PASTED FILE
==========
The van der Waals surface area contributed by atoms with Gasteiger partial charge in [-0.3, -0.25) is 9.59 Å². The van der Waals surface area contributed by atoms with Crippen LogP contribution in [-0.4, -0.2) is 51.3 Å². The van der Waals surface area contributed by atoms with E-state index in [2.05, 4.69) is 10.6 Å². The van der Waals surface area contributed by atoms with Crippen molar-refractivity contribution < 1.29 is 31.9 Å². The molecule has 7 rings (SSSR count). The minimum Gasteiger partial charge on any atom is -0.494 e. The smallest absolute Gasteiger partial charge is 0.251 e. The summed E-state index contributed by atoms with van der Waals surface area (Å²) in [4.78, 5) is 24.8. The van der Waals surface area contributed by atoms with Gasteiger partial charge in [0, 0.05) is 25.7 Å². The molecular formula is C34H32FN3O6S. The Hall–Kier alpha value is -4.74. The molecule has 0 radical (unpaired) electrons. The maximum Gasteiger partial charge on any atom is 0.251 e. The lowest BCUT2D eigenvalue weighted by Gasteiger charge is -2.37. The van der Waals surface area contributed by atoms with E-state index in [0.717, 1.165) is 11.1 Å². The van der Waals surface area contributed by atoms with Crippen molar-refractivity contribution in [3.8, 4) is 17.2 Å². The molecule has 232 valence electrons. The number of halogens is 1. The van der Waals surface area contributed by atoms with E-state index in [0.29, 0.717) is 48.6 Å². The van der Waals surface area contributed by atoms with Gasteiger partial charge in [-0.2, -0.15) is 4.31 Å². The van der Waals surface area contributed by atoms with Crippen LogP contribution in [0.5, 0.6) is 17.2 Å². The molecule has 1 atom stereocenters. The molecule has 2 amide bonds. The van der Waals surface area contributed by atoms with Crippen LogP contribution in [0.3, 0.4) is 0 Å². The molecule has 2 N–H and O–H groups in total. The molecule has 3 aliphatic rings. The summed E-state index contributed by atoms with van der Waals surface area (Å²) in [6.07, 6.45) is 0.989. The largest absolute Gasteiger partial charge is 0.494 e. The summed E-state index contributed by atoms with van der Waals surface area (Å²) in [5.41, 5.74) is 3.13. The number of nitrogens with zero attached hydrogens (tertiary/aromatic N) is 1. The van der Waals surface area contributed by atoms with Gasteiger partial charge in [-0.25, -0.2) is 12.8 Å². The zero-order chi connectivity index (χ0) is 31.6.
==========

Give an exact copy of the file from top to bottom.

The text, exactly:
The van der Waals surface area contributed by atoms with Gasteiger partial charge in [-0.3, -0.25) is 9.59 Å². The van der Waals surface area contributed by atoms with Crippen LogP contribution in [-0.4, -0.2) is 51.3 Å². The van der Waals surface area contributed by atoms with E-state index in [2.05, 4.69) is 10.6 Å². The van der Waals surface area contributed by atoms with Crippen molar-refractivity contribution < 1.29 is 31.9 Å². The molecule has 7 rings (SSSR count). The minimum Gasteiger partial charge on any atom is -0.494 e. The smallest absolute Gasteiger partial charge is 0.251 e. The summed E-state index contributed by atoms with van der Waals surface area (Å²) in [4.78, 5) is 24.8. The van der Waals surface area contributed by atoms with Gasteiger partial charge in [0, 0.05) is 25.7 Å². The molecular formula is C34H32FN3O6S. The Hall–Kier alpha value is -4.74. The molecule has 0 radical (unpaired) electrons. The maximum Gasteiger partial charge on any atom is 0.251 e. The lowest BCUT2D eigenvalue weighted by Gasteiger charge is -2.37. The van der Waals surface area contributed by atoms with E-state index in [0.717, 1.165) is 11.1 Å². The van der Waals surface area contributed by atoms with Crippen molar-refractivity contribution in [3.8, 4) is 17.2 Å². The molecule has 232 valence electrons. The number of halogens is 1. The van der Waals surface area contributed by atoms with E-state index in [0.29, 0.717) is 48.6 Å². The van der Waals surface area contributed by atoms with Gasteiger partial charge in [-0.2, -0.15) is 4.31 Å². The van der Waals surface area contributed by atoms with Crippen LogP contribution in [0.5, 0.6) is 17.2 Å². The molecule has 1 atom stereocenters. The molecule has 2 amide bonds. The van der Waals surface area contributed by atoms with Crippen LogP contribution in [0.3, 0.4) is 0 Å². The molecule has 2 N–H and O–H groups in total. The molecule has 3 aliphatic rings. The summed E-state index contributed by atoms with van der Waals surface area (Å²) in [6.07, 6.45) is 0.989. The largest absolute Gasteiger partial charge is 0.494 e. The summed E-state index contributed by atoms with van der Waals surface area (Å²) in [5.41, 5.74) is 3.13. The number of nitrogens with zero attached hydrogens (tertiary/aromatic N) is 1. The van der Waals surface area contributed by atoms with Gasteiger partial charge in [-0.25, -0.2) is 12.8 Å². The zero-order chi connectivity index (χ0) is 31.6.